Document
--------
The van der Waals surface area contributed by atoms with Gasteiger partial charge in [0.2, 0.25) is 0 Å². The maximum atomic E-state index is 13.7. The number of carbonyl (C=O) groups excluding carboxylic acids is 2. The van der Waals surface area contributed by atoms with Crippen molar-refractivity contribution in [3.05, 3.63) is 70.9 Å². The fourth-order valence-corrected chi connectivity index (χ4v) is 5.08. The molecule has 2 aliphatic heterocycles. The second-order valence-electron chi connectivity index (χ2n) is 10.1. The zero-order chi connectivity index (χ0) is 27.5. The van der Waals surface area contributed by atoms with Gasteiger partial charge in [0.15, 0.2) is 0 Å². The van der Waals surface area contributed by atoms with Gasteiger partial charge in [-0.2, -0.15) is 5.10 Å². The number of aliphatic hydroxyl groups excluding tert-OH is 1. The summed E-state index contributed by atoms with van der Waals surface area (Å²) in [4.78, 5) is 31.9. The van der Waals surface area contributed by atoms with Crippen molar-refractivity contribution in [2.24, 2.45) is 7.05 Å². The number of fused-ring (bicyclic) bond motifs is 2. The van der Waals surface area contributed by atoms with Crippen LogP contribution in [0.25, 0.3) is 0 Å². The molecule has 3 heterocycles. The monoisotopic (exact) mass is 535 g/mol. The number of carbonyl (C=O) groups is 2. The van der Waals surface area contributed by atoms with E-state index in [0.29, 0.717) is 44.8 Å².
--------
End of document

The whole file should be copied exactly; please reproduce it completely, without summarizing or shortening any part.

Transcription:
The van der Waals surface area contributed by atoms with Gasteiger partial charge in [0.2, 0.25) is 0 Å². The maximum atomic E-state index is 13.7. The number of carbonyl (C=O) groups excluding carboxylic acids is 2. The van der Waals surface area contributed by atoms with Crippen molar-refractivity contribution in [3.05, 3.63) is 70.9 Å². The fourth-order valence-corrected chi connectivity index (χ4v) is 5.08. The molecule has 2 aliphatic heterocycles. The second-order valence-electron chi connectivity index (χ2n) is 10.1. The zero-order chi connectivity index (χ0) is 27.5. The van der Waals surface area contributed by atoms with Gasteiger partial charge in [0.15, 0.2) is 0 Å². The van der Waals surface area contributed by atoms with Gasteiger partial charge in [-0.2, -0.15) is 5.10 Å². The number of aliphatic hydroxyl groups excluding tert-OH is 1. The summed E-state index contributed by atoms with van der Waals surface area (Å²) in [4.78, 5) is 31.9. The van der Waals surface area contributed by atoms with Crippen molar-refractivity contribution in [2.24, 2.45) is 7.05 Å². The number of fused-ring (bicyclic) bond motifs is 2. The van der Waals surface area contributed by atoms with Crippen LogP contribution in [0.25, 0.3) is 0 Å². The molecule has 3 heterocycles. The monoisotopic (exact) mass is 535 g/mol. The number of carbonyl (C=O) groups is 2. The van der Waals surface area contributed by atoms with E-state index in [0.29, 0.717) is 44.8 Å².